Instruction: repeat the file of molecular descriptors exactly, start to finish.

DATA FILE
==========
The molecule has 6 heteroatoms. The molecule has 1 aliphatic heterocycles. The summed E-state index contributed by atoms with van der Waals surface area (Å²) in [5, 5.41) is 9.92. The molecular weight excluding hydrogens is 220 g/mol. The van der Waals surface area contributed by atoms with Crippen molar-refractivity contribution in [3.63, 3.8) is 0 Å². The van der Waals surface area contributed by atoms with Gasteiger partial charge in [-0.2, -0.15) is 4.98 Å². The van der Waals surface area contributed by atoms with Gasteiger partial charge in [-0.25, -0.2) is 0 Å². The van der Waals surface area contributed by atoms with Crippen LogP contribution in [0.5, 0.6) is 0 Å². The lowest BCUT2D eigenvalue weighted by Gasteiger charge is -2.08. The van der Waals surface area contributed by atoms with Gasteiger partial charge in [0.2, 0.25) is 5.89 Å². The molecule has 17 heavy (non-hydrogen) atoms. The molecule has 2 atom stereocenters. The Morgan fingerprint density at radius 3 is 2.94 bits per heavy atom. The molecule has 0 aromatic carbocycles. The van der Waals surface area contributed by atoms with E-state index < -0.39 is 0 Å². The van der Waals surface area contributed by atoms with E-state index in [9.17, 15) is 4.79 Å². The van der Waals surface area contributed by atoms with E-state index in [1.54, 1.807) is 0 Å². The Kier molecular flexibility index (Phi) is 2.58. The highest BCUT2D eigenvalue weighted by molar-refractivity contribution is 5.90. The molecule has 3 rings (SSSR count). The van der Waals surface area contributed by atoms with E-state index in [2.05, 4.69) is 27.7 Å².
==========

The molecule has 6 heteroatoms. The molecule has 1 aliphatic heterocycles. The summed E-state index contributed by atoms with van der Waals surface area (Å²) in [5, 5.41) is 9.92. The molecular weight excluding hydrogens is 220 g/mol. The van der Waals surface area contributed by atoms with Crippen molar-refractivity contribution in [3.63, 3.8) is 0 Å². The van der Waals surface area contributed by atoms with Gasteiger partial charge in [-0.2, -0.15) is 4.98 Å². The van der Waals surface area contributed by atoms with Gasteiger partial charge in [-0.25, -0.2) is 0 Å². The van der Waals surface area contributed by atoms with Crippen LogP contribution in [0.5, 0.6) is 0 Å². The lowest BCUT2D eigenvalue weighted by Gasteiger charge is -2.08. The van der Waals surface area contributed by atoms with Gasteiger partial charge in [0.2, 0.25) is 5.89 Å². The molecule has 17 heavy (non-hydrogen) atoms. The molecule has 2 atom stereocenters. The Morgan fingerprint density at radius 3 is 2.94 bits per heavy atom. The molecule has 0 aromatic carbocycles. The van der Waals surface area contributed by atoms with E-state index < -0.39 is 0 Å². The van der Waals surface area contributed by atoms with E-state index in [9.17, 15) is 4.79 Å². The van der Waals surface area contributed by atoms with E-state index in [1.54, 1.807) is 0 Å². The Kier molecular flexibility index (Phi) is 2.58. The highest BCUT2D eigenvalue weighted by molar-refractivity contribution is 5.90. The molecule has 3 rings (SSSR count). The van der Waals surface area contributed by atoms with E-state index in [2.05, 4.69) is 27.7 Å².